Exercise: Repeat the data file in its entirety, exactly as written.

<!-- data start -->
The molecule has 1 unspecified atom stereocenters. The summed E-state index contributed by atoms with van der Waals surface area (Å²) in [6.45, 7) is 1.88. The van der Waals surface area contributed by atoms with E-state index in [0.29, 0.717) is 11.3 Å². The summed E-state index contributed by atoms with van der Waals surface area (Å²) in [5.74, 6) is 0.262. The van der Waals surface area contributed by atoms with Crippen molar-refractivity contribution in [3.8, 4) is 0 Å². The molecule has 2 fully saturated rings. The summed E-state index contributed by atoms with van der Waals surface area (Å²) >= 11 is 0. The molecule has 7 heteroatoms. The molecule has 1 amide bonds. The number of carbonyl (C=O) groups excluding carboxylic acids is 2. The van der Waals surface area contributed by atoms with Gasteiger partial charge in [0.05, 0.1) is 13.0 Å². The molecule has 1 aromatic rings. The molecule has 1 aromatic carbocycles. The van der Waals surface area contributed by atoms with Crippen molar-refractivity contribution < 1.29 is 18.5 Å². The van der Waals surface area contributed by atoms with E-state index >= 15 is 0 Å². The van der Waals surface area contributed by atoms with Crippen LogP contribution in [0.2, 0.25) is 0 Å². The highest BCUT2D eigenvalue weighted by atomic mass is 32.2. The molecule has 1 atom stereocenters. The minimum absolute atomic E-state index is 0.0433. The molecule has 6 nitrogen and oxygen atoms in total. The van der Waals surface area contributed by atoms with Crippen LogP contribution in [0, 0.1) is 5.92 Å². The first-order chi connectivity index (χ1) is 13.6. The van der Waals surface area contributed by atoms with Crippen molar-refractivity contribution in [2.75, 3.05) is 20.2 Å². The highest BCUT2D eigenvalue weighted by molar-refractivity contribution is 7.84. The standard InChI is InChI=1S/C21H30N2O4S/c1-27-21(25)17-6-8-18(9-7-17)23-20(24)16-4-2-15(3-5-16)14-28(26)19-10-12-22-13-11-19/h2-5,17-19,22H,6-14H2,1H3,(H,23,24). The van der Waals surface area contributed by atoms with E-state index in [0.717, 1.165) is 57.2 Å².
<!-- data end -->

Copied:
The molecule has 1 unspecified atom stereocenters. The summed E-state index contributed by atoms with van der Waals surface area (Å²) in [6.45, 7) is 1.88. The van der Waals surface area contributed by atoms with E-state index in [0.29, 0.717) is 11.3 Å². The summed E-state index contributed by atoms with van der Waals surface area (Å²) in [5.74, 6) is 0.262. The van der Waals surface area contributed by atoms with Crippen molar-refractivity contribution in [3.8, 4) is 0 Å². The molecule has 2 fully saturated rings. The summed E-state index contributed by atoms with van der Waals surface area (Å²) >= 11 is 0. The molecule has 7 heteroatoms. The molecule has 1 amide bonds. The number of carbonyl (C=O) groups excluding carboxylic acids is 2. The van der Waals surface area contributed by atoms with Gasteiger partial charge in [0.05, 0.1) is 13.0 Å². The molecule has 1 aromatic rings. The molecule has 1 aromatic carbocycles. The van der Waals surface area contributed by atoms with Crippen molar-refractivity contribution < 1.29 is 18.5 Å². The van der Waals surface area contributed by atoms with E-state index >= 15 is 0 Å². The van der Waals surface area contributed by atoms with Crippen LogP contribution in [0.2, 0.25) is 0 Å². The highest BCUT2D eigenvalue weighted by atomic mass is 32.2. The molecule has 1 atom stereocenters. The minimum absolute atomic E-state index is 0.0433. The molecule has 6 nitrogen and oxygen atoms in total. The van der Waals surface area contributed by atoms with Crippen LogP contribution in [0, 0.1) is 5.92 Å². The first-order chi connectivity index (χ1) is 13.6. The van der Waals surface area contributed by atoms with Crippen molar-refractivity contribution in [2.75, 3.05) is 20.2 Å². The highest BCUT2D eigenvalue weighted by molar-refractivity contribution is 7.84. The standard InChI is InChI=1S/C21H30N2O4S/c1-27-21(25)17-6-8-18(9-7-17)23-20(24)16-4-2-15(3-5-16)14-28(26)19-10-12-22-13-11-19/h2-5,17-19,22H,6-14H2,1H3,(H,23,24). The van der Waals surface area contributed by atoms with E-state index in [0.717, 1.165) is 57.2 Å².